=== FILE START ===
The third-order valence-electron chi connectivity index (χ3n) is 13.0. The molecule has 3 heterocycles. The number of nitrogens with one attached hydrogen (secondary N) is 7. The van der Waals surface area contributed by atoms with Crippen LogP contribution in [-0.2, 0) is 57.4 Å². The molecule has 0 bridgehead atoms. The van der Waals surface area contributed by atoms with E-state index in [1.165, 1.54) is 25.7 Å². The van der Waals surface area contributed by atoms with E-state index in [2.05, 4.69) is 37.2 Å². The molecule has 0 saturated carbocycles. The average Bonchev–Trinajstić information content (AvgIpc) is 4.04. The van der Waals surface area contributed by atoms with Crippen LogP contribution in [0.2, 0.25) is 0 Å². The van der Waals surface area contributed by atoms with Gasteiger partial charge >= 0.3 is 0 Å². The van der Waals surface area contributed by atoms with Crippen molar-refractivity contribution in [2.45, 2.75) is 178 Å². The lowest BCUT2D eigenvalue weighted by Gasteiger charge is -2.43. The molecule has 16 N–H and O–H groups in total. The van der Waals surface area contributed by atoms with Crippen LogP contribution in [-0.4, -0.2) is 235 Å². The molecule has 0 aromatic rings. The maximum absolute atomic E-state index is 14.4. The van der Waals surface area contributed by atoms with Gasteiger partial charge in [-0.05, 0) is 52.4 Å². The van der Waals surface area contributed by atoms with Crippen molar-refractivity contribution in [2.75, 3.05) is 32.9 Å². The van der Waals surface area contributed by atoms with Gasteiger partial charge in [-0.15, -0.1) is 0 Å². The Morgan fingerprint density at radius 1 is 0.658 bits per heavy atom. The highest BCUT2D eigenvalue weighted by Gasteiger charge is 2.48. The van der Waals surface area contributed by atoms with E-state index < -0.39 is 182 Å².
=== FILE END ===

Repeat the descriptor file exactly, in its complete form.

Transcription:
The third-order valence-electron chi connectivity index (χ3n) is 13.0. The molecule has 3 heterocycles. The number of nitrogens with one attached hydrogen (secondary N) is 7. The van der Waals surface area contributed by atoms with Crippen LogP contribution in [-0.2, 0) is 57.4 Å². The molecule has 0 bridgehead atoms. The van der Waals surface area contributed by atoms with E-state index in [1.165, 1.54) is 25.7 Å². The van der Waals surface area contributed by atoms with E-state index in [2.05, 4.69) is 37.2 Å². The molecule has 0 saturated carbocycles. The average Bonchev–Trinajstić information content (AvgIpc) is 4.04. The van der Waals surface area contributed by atoms with Crippen LogP contribution in [0.2, 0.25) is 0 Å². The van der Waals surface area contributed by atoms with Gasteiger partial charge >= 0.3 is 0 Å². The van der Waals surface area contributed by atoms with Crippen molar-refractivity contribution in [2.45, 2.75) is 178 Å². The lowest BCUT2D eigenvalue weighted by Gasteiger charge is -2.43. The molecule has 16 N–H and O–H groups in total. The van der Waals surface area contributed by atoms with Crippen LogP contribution in [-0.4, -0.2) is 235 Å². The molecule has 0 aromatic rings. The maximum absolute atomic E-state index is 14.4. The van der Waals surface area contributed by atoms with Gasteiger partial charge in [-0.05, 0) is 52.4 Å². The van der Waals surface area contributed by atoms with Crippen molar-refractivity contribution in [2.75, 3.05) is 32.9 Å². The van der Waals surface area contributed by atoms with Gasteiger partial charge in [-0.15, -0.1) is 0 Å². The Morgan fingerprint density at radius 1 is 0.658 bits per heavy atom. The highest BCUT2D eigenvalue weighted by Gasteiger charge is 2.48. The van der Waals surface area contributed by atoms with E-state index < -0.39 is 182 Å².